Morton’s Empathy for the Devil addresses why morality can inhibit empathy. He believes that with morality comes a barrier that obstructs a person’s ability to feel empathy with those who commit acts of atrocity. His use of hypothetical situations help the audience show how barriers that inhibit one’s actions can be broken, without allowing the audience to get too emotionally attached to these situations. He then ties these situations together to show how various people can connect with another person’s acts of atrocity. While Morton mentions that people’s inability to overcome these barriers results in pseudo-empathy where people feel a false sense of empathy, he also suggests that various situations allow people to empathize with people that commit acts of atrocity to an extent. He concludes by asserting that ultimately these connections can never be truly empathetic because the barriers that they break shy in comparison to the barriers broken by heinous acts.
While much of Morton’s argument makes complete sense and is tough to dispute, his reference to the possibility of people empathizing with those who commit acts of atrocity because of unrelated experiences is questionable. Morton argues that bystanders can understand how such acts can be done but not why they are done. This is the point in Morton’s argument that is in my opinion most debatable. He later qualifies the statement saying that “very few of the situations [given in his text] are mutually compatible” (Morton 327) but these experiences are not even enough for a person to believe that they can empathize with those who commit heinous acts as pseudo-empathy would suggest. Before I delve too deeply into Morton’s argument in comparison to my own, I want to give you a better definition of what empathy is with the video below.
The important takeaway from this video in my mind is that oftentimes we cannot necessarily connect with people who have vastly different ideals and personalities than ourselves. In the context of Morton’s piece, some of the situations presented in Morton’s essay, such as the dog poop situation (with person U) and the shy guy situation (with person T), do not help a person empathize with a criminal while Morton argues that each situation helps a character empathize with people who commit acts of atrocity, such a person A in his essay. As seen by the causes of empathy in Stepian’s “Educating for Empathy”, empathy is provoked by an understanding of a person’s situation. While there are some seemingly trivial factors that can lead to empathy, such as a person’s overall happiness, these factors do not extend so far as being able to understand the motive behind a murder.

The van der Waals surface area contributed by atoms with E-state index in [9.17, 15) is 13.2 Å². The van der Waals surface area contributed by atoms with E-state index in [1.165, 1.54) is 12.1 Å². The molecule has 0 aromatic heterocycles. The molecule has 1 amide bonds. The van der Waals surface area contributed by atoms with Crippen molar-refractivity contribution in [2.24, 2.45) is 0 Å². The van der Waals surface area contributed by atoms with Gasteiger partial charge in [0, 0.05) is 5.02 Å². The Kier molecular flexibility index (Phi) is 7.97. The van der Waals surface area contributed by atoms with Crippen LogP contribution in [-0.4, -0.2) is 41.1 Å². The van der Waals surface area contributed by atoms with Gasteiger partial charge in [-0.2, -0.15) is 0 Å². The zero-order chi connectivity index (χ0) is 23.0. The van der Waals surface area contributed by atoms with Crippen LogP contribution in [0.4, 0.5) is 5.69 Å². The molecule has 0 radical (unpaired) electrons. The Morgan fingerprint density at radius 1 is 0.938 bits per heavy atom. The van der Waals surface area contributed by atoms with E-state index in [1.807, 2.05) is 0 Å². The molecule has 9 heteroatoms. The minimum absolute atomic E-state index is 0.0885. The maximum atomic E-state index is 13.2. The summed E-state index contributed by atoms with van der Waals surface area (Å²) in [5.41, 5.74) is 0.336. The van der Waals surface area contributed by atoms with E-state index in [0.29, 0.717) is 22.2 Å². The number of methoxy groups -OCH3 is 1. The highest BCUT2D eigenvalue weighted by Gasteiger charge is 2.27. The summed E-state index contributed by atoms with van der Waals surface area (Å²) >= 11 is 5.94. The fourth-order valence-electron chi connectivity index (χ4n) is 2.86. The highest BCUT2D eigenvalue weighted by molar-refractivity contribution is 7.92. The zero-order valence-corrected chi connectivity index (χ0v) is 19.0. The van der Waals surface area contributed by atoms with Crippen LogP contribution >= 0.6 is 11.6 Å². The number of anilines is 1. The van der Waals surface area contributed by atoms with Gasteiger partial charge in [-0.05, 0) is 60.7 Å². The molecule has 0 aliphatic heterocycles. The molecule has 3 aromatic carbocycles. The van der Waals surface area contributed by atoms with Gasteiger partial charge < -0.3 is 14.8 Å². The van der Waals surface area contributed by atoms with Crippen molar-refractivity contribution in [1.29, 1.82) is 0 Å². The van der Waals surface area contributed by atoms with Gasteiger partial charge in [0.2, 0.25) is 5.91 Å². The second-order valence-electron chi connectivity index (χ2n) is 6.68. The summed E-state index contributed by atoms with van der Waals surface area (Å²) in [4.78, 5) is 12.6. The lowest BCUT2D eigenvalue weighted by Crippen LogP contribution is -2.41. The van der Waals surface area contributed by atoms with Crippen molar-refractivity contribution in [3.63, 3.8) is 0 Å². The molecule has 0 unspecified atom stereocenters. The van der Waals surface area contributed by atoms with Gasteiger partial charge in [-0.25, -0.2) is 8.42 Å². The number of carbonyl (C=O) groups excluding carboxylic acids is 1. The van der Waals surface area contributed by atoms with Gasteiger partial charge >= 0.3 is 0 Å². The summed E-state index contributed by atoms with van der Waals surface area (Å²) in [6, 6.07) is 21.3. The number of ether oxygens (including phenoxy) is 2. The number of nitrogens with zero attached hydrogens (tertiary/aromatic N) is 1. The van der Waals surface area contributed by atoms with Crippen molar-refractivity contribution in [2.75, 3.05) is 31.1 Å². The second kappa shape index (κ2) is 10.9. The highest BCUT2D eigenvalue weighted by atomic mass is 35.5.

Similarly to Morton, Stepian explains that there can be barriers to empathy present in a physician to patient interaction. The major barriers presented in Stepian’s essay are age and socioeconomic status. Despite a twisted angle on this, relating a typical civilian and a criminal would require breaking some socioeconomic barrier. However, unlike Morton, Stepian claims that there is a way to overcome these barriers. The physicians must take classes related to empathy that bring out skills necessary to empathize with people of all backgrounds so the end, these physicians are able to empathize with nearly all of their patients. Ultimately, Stepian argues that if someone works hard enough to try to truly understand a person’s situation, they can empathize with them. If it is inherently difficult to empathize with someone because of their situation, there must be extensive attention put into the situation to the point where the person can truly connect with him or her in order to empathize. I agree with the fact that it is theoretically possible from any person to empathize with another if they work hard enough at it, there are some cases where it is simply too much effort. For example, if someone murders another person, it is possible for someone to empathize with him or her, but it is so difficult to get past the atrocious act to put in the effort for someone who is seemingly undeserving.
It is possible to see how Morton intends for all of the people in these situations to empathize with a criminal. For example, one way people can interpret how the dog poop woman (person U) is able to empathize with Criminal A, at least in part, is based on the notion that her experience before being able to clean the poop was a frustrating one. Because of the angle, Morton hints at the fact that she is able to empathize with the frustration that criminal A feels. However, this connection is not enough to be able to empathize with someone. When someone experiences such a different view from Person A, the only way to empathize with Person A is to find a significant connection or attachment to Person A’s situation.
While it is not to say that no one can empathize with people who commit acts of atrocity, there is only a select few that can, and this select few can only empathize with this person if they have enough of an understanding of the criminal’s situation. A mere sharing of frustration oftentimes is not enough to be able to empathize at all with one who commits heinous acts. This small disagreement with Morton’s argument is certainly not substantial enough to hinder an agreement with Morton’s argument as a whole.
CogSai. “What Is Empathy?” YouTube. YouTube, 05 June 2012. Web. 5 Nov. 2016.
Morton, Adam. “Empathy for the Devil.” Empathy: Philosophical and Psychological Perspectives. Oxford University Press 318, 2011.
Stepien, Kathy A., and Amy Baernstein. “Educating for Empathy: A Review.” Journal of General Internal Medicine, vol. 21, no. 5, 2006., pp. 524-530